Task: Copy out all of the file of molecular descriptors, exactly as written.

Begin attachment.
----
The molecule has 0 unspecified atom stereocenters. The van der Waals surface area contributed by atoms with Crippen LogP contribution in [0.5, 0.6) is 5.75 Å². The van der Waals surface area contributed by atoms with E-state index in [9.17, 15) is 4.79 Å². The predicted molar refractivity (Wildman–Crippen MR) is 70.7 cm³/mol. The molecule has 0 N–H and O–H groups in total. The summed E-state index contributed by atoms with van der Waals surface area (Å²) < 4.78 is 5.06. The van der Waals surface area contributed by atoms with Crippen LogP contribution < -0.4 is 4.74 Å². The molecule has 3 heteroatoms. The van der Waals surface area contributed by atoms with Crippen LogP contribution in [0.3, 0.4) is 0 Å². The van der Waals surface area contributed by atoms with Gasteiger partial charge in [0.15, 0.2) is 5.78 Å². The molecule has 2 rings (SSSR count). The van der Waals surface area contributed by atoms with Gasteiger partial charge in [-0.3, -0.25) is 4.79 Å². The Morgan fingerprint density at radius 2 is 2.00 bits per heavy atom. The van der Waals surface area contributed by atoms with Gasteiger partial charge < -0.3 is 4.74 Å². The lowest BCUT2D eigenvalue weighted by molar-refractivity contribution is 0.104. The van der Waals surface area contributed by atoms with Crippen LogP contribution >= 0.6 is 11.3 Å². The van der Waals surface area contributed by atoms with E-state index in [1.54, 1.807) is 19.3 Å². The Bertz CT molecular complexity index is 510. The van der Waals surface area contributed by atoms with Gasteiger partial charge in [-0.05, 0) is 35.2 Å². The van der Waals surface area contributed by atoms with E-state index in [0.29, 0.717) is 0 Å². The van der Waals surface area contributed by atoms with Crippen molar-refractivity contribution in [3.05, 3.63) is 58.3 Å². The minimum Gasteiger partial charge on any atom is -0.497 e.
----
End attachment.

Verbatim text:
The molecule has 0 unspecified atom stereocenters. The van der Waals surface area contributed by atoms with Crippen LogP contribution in [0.5, 0.6) is 5.75 Å². The van der Waals surface area contributed by atoms with E-state index in [9.17, 15) is 4.79 Å². The predicted molar refractivity (Wildman–Crippen MR) is 70.7 cm³/mol. The molecule has 0 N–H and O–H groups in total. The summed E-state index contributed by atoms with van der Waals surface area (Å²) < 4.78 is 5.06. The van der Waals surface area contributed by atoms with Crippen LogP contribution < -0.4 is 4.74 Å². The molecule has 3 heteroatoms. The van der Waals surface area contributed by atoms with Crippen LogP contribution in [0.3, 0.4) is 0 Å². The van der Waals surface area contributed by atoms with Gasteiger partial charge in [0.15, 0.2) is 5.78 Å². The molecule has 2 rings (SSSR count). The van der Waals surface area contributed by atoms with Gasteiger partial charge in [-0.3, -0.25) is 4.79 Å². The Morgan fingerprint density at radius 2 is 2.00 bits per heavy atom. The van der Waals surface area contributed by atoms with Gasteiger partial charge < -0.3 is 4.74 Å². The lowest BCUT2D eigenvalue weighted by molar-refractivity contribution is 0.104. The van der Waals surface area contributed by atoms with Crippen LogP contribution >= 0.6 is 11.3 Å². The van der Waals surface area contributed by atoms with E-state index in [1.54, 1.807) is 19.3 Å². The Bertz CT molecular complexity index is 510. The van der Waals surface area contributed by atoms with Gasteiger partial charge in [-0.05, 0) is 35.2 Å². The van der Waals surface area contributed by atoms with E-state index in [0.29, 0.717) is 0 Å². The van der Waals surface area contributed by atoms with Crippen molar-refractivity contribution in [3.05, 3.63) is 58.3 Å². The minimum Gasteiger partial charge on any atom is -0.497 e.